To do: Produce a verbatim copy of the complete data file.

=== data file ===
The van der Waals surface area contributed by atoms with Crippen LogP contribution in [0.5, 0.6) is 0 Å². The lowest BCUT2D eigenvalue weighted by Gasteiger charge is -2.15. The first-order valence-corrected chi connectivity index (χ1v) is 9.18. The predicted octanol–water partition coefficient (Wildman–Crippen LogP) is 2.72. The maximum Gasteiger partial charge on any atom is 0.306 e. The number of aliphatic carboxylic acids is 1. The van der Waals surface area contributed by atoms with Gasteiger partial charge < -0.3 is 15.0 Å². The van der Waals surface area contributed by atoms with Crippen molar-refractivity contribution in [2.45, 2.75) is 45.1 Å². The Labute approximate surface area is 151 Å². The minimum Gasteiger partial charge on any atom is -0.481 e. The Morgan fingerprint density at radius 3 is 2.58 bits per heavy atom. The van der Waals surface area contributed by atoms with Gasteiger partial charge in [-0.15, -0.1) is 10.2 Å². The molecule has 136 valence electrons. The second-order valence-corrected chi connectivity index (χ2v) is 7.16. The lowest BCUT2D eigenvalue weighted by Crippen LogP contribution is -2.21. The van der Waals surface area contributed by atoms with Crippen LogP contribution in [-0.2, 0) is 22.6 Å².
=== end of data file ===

The van der Waals surface area contributed by atoms with Crippen LogP contribution in [0.5, 0.6) is 0 Å². The lowest BCUT2D eigenvalue weighted by Gasteiger charge is -2.15. The first-order valence-corrected chi connectivity index (χ1v) is 9.18. The predicted octanol–water partition coefficient (Wildman–Crippen LogP) is 2.72. The maximum Gasteiger partial charge on any atom is 0.306 e. The number of aliphatic carboxylic acids is 1. The van der Waals surface area contributed by atoms with Gasteiger partial charge < -0.3 is 15.0 Å². The van der Waals surface area contributed by atoms with Crippen molar-refractivity contribution in [2.45, 2.75) is 45.1 Å². The Labute approximate surface area is 151 Å². The minimum Gasteiger partial charge on any atom is -0.481 e. The Morgan fingerprint density at radius 3 is 2.58 bits per heavy atom. The van der Waals surface area contributed by atoms with Gasteiger partial charge in [-0.15, -0.1) is 10.2 Å². The molecule has 136 valence electrons. The second-order valence-corrected chi connectivity index (χ2v) is 7.16. The lowest BCUT2D eigenvalue weighted by Crippen LogP contribution is -2.21. The van der Waals surface area contributed by atoms with Crippen LogP contribution in [-0.2, 0) is 22.6 Å².